Among the few bright spots in the 2015 Freedom in the World Report, the brightest may be Tunisia, which for the first time was assessed as “free” – Freedom House’s highest “freedom status” and for many political scientists the definitive indication of a liberal democracy. Tunisia is the only North African state to have been assessed as free since Freedom House began its worldwide assessment of political rights and civil liberties in 1972, and only the second Arab-majority state since Lebanon was rated free from 1974 to 1976.
Tunisians have had little time to celebrate. A deadly raid by jihadists on Tunis’ Bardo Museum on March 18 left 20 foreign tourists and 3 Tunisians dead and has led several analysts to warn that Tunisia’s fledgling democracy is at serious risk.
The threats, analysts contend, reach well beyond sporadic jihadist violence and the proliferation of weapons from Libya’s civil war. They include the eventual return of several thousand young Tunisians from wars in the Middle East, inequities between the country’s cosmopolitan urban north and its clan-conscious rural south, remnants of Ben Ali’s regime in the security sector, and hardliners that could ultimately nudge out moderate leaders in Tunisia’s main Islamist party, Ennahda.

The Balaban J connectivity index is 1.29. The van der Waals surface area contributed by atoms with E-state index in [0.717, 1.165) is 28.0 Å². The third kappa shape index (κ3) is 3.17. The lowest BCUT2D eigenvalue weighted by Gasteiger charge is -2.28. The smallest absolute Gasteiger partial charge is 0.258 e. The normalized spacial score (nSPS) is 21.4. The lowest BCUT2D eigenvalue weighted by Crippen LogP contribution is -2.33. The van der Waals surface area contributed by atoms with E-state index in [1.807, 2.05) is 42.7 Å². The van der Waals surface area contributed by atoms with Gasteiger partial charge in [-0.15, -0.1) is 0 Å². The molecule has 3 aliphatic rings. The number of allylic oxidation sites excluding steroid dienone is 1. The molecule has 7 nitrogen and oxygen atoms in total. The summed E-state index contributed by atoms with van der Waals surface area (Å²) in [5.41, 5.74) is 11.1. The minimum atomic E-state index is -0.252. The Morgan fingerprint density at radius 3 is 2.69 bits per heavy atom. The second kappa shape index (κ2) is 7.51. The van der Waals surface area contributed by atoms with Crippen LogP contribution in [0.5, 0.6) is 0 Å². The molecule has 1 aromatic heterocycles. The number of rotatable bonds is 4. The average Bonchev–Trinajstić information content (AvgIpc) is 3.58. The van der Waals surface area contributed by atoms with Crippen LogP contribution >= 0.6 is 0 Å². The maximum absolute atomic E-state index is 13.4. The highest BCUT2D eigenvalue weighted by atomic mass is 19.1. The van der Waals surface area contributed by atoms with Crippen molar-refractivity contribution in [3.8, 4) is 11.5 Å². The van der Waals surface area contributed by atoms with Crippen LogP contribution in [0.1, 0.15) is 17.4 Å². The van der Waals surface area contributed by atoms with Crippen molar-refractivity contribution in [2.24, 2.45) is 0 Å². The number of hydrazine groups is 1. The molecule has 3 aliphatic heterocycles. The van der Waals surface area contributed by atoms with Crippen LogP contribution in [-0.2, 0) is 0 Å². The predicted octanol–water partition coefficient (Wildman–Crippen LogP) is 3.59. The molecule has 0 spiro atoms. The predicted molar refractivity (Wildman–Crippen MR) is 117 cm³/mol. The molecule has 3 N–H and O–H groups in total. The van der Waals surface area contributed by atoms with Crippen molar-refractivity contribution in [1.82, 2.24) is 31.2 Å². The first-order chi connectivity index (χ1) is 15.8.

What chance does Tunisia’s democracy have of withstanding these formidable challenges? Surprisingly, a good chance, according to recent research in political demography, a field that is focused on a limited yet robust set of relationships between demography and political outcomes.
The Age-Structural Model
In 2008 and 2009, two articles called attention to the potential rise of “one or more liberal democracies” in coastal North Africa (Morocco, Algeria, Tunisia, Libya, and Egypt) between 2010 and 2020. These articles drew upon the work of a small, unclassified National Intelligence Council research program on political demography, which experienced its heyday between 2006 and 2009.
That forecast relied on what may seem to most political analysts as an unconventional source of evidence: the maturity of a country’s population age structure. In the April issue of the Journal of Intelligence Analysis, I encourage intelligence analysts to step out of historical time – the time we all live in and historians write about – and instead analyze political conditions and predict trends and events in the domain of age-structural time, a scale measured in years of median age (the age of the “middle person,” for whom half of the population is younger).